The sun shines and you also start working on a shiny screen, the sun goes down but not your PC’s shiny screen. That’s kinda unfair. Hey! Folks today I am going to review a famous app named “f.lux” which changes your laptop screen brightness and color based on the daylight and nightlight in your location.
Have you ever noticed that by default there’s a Templates folder in your home directory? In some file managers, there’s an item in the right-click menu to “Create empty file” or “Create new file”. However, Files (also known as Nautilus) lets you... Continue Reading →
Browser makers unite to make web design great againWith the release of Safari 10.1 this week, four major browsers in the space of a month have implemented support for CSS Grid, an emerging standard for two-dimensional grid layouts in web applications.…
Encrypting everything online is becoming more important by the day. Email is no different. For Linux users, the process is actually very simple with three common open source tools; Mozilla Thunderbird, Enigmail, and GNU PGP(GPG.) Through the use of these three tools, you can send and receive encrypted messages easily, and protect yourself and the people you're communicating with from attackers and privacy invasions.
In this week's Top 5, we highlight vi-mode editing, teaching programming with Scratch, command shells, DIY smog sensors in Germany, and how to harness open source powers for humanitarian efforts.Top 5 articles of the week5. Open source job opportunities grow at crisis groupsread more
Scratch has received many plaudits as an ideal way to introduce kids to computer programming and computational thinking. It’s a fantastic beginner’s language. Scratch is often used to make games, interactive stories, and animations, but it can be used for any purpose. The language helps students to think creatively, reason logically, and work together.
This week in open source and Linux news, Cloud Foundry releases its new certification program for developers, Google creates a new home-base for its open source initiatives, and more! Read on to stay in the open source loop!
Epic Games on Friday released the first public preview of the upcoming Unreal Engine 4.16.
There are many changes to find with Unreal Engine 4.16 while some of the highlights include volumetric fog support, a new clothing solver, optimized distance field lighting, garbage collection improvements, and more.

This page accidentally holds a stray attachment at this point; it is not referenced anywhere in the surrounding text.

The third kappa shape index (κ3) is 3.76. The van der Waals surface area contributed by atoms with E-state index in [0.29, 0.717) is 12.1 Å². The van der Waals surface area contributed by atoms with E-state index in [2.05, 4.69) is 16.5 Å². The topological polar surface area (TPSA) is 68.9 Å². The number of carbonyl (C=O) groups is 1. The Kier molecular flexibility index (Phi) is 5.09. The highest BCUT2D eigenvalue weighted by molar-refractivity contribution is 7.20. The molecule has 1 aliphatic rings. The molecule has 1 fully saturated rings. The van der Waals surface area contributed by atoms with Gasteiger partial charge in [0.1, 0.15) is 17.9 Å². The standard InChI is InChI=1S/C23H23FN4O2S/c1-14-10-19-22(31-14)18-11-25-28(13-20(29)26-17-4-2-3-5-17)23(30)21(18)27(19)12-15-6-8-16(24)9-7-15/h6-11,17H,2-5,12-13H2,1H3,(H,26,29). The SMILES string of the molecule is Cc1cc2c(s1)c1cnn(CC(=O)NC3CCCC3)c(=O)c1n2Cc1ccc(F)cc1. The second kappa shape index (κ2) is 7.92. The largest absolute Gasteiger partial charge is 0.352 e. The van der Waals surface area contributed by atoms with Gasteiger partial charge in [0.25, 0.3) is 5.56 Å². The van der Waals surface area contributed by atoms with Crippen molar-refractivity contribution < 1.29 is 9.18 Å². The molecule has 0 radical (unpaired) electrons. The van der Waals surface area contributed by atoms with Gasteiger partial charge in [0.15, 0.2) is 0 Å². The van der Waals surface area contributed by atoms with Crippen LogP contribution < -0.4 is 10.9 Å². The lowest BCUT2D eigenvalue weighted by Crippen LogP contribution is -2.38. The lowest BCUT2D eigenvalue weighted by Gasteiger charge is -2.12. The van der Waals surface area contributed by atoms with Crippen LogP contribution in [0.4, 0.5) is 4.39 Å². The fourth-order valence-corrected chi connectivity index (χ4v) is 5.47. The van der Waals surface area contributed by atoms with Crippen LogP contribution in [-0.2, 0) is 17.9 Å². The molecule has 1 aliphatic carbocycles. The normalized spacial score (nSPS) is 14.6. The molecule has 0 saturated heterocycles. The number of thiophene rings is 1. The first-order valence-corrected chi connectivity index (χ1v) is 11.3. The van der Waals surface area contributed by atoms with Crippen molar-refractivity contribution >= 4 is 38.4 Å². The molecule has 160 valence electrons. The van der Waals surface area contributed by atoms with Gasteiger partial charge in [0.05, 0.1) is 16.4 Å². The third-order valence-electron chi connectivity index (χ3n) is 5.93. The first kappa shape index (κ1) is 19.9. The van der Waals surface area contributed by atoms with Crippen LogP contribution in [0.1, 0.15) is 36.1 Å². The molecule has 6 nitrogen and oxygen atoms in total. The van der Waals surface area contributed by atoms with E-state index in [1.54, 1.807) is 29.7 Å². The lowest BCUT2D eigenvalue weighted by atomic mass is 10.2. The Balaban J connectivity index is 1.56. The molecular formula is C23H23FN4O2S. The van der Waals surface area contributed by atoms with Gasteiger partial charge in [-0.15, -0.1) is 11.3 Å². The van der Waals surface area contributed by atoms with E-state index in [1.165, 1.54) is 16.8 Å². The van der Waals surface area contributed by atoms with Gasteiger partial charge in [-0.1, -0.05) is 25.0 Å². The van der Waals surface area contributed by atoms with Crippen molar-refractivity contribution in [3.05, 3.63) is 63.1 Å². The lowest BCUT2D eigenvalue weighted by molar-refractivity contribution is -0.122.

A Preview of the upcoming 4.16 release is available now on the Launcher and Github. We have made this Preview available so that our developer-community can help us catch issues before the final release. As fixes are implemented, we will release updated previews throughout the development cycle. Please be aware that the preview releases are not fully quality tested, that they are still under heavy active development, and that they should be considered as unstable until the final release. Developers should not convert their projects for active development on preview releases. Please test on copies of your project instead.
Last Thursday the newest member of the GOL Livestream Team, iAlwaysSin, completed her live playthrough of the extremely scary Alien Isolation. And, to commemorate this achievement (and all the deaths that occurred in the process) I decided to download and edit all the VODs together into a nice highlight reel. With my sarcastic remarks, of course.
Mesa 17.0.5 is now available as the newest stable release on the Mesa 17.0 series.
Manjaro Linux: Reliable and Up to Date, Geekdom Optional
Regular readers can pretty much ignore this one. We’ll be back to cartoons, O’s baseball and the usual inanity soon, tomorrow in fact. I just wanted to revisit my dedication to Linux, prompted by a recent mixed bag of experiences that left me feeling even more positive about a relative newcomer to the distro scene: Manjaro.
It all started a few days ago, when I decided to finally try to update the eight remaining Linux installs on my main desktop PC. I’ve been using Linux Mint (18.1 Cinnamon) as my daily driver for several months, originally in an attempt to keep my bandwidth usage to a reasonable level, and then due to inertia/lack of issues. I could have gone with my trusty Debian stable install, my go-to for years up till then, but I guess I was just getting bored.